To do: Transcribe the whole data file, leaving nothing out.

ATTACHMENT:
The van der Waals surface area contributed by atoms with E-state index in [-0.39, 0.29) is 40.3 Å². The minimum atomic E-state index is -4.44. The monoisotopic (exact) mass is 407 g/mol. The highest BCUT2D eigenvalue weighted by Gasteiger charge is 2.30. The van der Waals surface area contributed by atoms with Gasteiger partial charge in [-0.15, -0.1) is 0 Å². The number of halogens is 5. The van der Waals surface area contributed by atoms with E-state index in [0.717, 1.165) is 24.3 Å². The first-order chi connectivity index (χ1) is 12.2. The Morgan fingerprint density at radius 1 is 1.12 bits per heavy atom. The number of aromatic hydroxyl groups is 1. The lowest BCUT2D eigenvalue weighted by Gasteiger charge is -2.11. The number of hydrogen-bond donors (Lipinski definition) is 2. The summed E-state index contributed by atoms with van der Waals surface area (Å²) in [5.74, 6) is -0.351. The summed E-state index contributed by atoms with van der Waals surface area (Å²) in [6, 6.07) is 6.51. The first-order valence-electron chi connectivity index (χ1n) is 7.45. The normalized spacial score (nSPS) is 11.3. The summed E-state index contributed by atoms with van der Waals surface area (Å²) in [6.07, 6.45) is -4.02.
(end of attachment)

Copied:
The van der Waals surface area contributed by atoms with E-state index in [-0.39, 0.29) is 40.3 Å². The minimum atomic E-state index is -4.44. The monoisotopic (exact) mass is 407 g/mol. The highest BCUT2D eigenvalue weighted by Gasteiger charge is 2.30. The van der Waals surface area contributed by atoms with Gasteiger partial charge in [-0.15, -0.1) is 0 Å². The number of halogens is 5. The van der Waals surface area contributed by atoms with E-state index in [0.717, 1.165) is 24.3 Å². The first-order chi connectivity index (χ1) is 12.2. The Morgan fingerprint density at radius 1 is 1.12 bits per heavy atom. The number of aromatic hydroxyl groups is 1. The lowest BCUT2D eigenvalue weighted by Gasteiger charge is -2.11. The number of hydrogen-bond donors (Lipinski definition) is 2. The summed E-state index contributed by atoms with van der Waals surface area (Å²) in [5.74, 6) is -0.351. The summed E-state index contributed by atoms with van der Waals surface area (Å²) in [6, 6.07) is 6.51. The first-order valence-electron chi connectivity index (χ1n) is 7.45. The normalized spacial score (nSPS) is 11.3. The summed E-state index contributed by atoms with van der Waals surface area (Å²) in [6.07, 6.45) is -4.02.